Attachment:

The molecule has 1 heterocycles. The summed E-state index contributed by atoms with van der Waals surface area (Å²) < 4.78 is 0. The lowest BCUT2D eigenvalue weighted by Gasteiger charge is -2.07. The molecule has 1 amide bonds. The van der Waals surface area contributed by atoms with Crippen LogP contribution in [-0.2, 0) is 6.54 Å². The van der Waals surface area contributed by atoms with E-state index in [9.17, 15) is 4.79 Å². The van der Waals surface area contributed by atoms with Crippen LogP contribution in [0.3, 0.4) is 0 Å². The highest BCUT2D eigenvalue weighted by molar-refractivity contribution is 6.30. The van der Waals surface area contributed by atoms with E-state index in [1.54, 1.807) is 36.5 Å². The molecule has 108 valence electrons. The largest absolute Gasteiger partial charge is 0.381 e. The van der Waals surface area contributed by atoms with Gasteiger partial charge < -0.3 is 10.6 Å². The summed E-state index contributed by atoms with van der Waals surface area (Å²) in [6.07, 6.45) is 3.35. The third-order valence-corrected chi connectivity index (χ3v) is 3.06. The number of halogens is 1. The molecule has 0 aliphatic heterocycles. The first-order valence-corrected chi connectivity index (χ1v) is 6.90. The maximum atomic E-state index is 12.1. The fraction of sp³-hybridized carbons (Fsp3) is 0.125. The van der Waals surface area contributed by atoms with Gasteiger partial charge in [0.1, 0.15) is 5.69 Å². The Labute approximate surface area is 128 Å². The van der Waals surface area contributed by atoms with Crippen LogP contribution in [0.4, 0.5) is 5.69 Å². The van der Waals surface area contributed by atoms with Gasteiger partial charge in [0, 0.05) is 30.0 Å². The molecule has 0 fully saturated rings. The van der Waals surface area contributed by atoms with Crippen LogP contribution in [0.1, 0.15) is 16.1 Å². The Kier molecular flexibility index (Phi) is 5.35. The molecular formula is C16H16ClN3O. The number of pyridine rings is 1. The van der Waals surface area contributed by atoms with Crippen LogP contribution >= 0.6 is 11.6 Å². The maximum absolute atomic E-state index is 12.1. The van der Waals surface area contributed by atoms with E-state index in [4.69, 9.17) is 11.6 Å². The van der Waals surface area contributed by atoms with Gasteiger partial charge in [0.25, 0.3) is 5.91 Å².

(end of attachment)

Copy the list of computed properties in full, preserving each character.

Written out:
The molecule has 1 heterocycles. The summed E-state index contributed by atoms with van der Waals surface area (Å²) < 4.78 is 0. The lowest BCUT2D eigenvalue weighted by Gasteiger charge is -2.07. The molecule has 1 amide bonds. The van der Waals surface area contributed by atoms with Crippen LogP contribution in [-0.2, 0) is 6.54 Å². The van der Waals surface area contributed by atoms with E-state index in [9.17, 15) is 4.79 Å². The van der Waals surface area contributed by atoms with Crippen LogP contribution in [0.3, 0.4) is 0 Å². The highest BCUT2D eigenvalue weighted by molar-refractivity contribution is 6.30. The van der Waals surface area contributed by atoms with E-state index in [1.54, 1.807) is 36.5 Å². The molecule has 108 valence electrons. The largest absolute Gasteiger partial charge is 0.381 e. The van der Waals surface area contributed by atoms with Gasteiger partial charge < -0.3 is 10.6 Å². The summed E-state index contributed by atoms with van der Waals surface area (Å²) in [6.07, 6.45) is 3.35. The third-order valence-corrected chi connectivity index (χ3v) is 3.06. The number of halogens is 1. The molecule has 0 aliphatic heterocycles. The first-order valence-corrected chi connectivity index (χ1v) is 6.90. The maximum atomic E-state index is 12.1. The fraction of sp³-hybridized carbons (Fsp3) is 0.125. The van der Waals surface area contributed by atoms with Gasteiger partial charge in [0.1, 0.15) is 5.69 Å². The Labute approximate surface area is 128 Å². The van der Waals surface area contributed by atoms with Crippen LogP contribution in [0.4, 0.5) is 5.69 Å². The van der Waals surface area contributed by atoms with Gasteiger partial charge in [0, 0.05) is 30.0 Å². The molecule has 0 fully saturated rings. The van der Waals surface area contributed by atoms with Crippen LogP contribution in [0.1, 0.15) is 16.1 Å². The Kier molecular flexibility index (Phi) is 5.35. The molecular formula is C16H16ClN3O. The number of pyridine rings is 1. The van der Waals surface area contributed by atoms with Crippen LogP contribution >= 0.6 is 11.6 Å². The maximum absolute atomic E-state index is 12.1. The van der Waals surface area contributed by atoms with E-state index in [4.69, 9.17) is 11.6 Å². The van der Waals surface area contributed by atoms with Gasteiger partial charge in [0.25, 0.3) is 5.91 Å².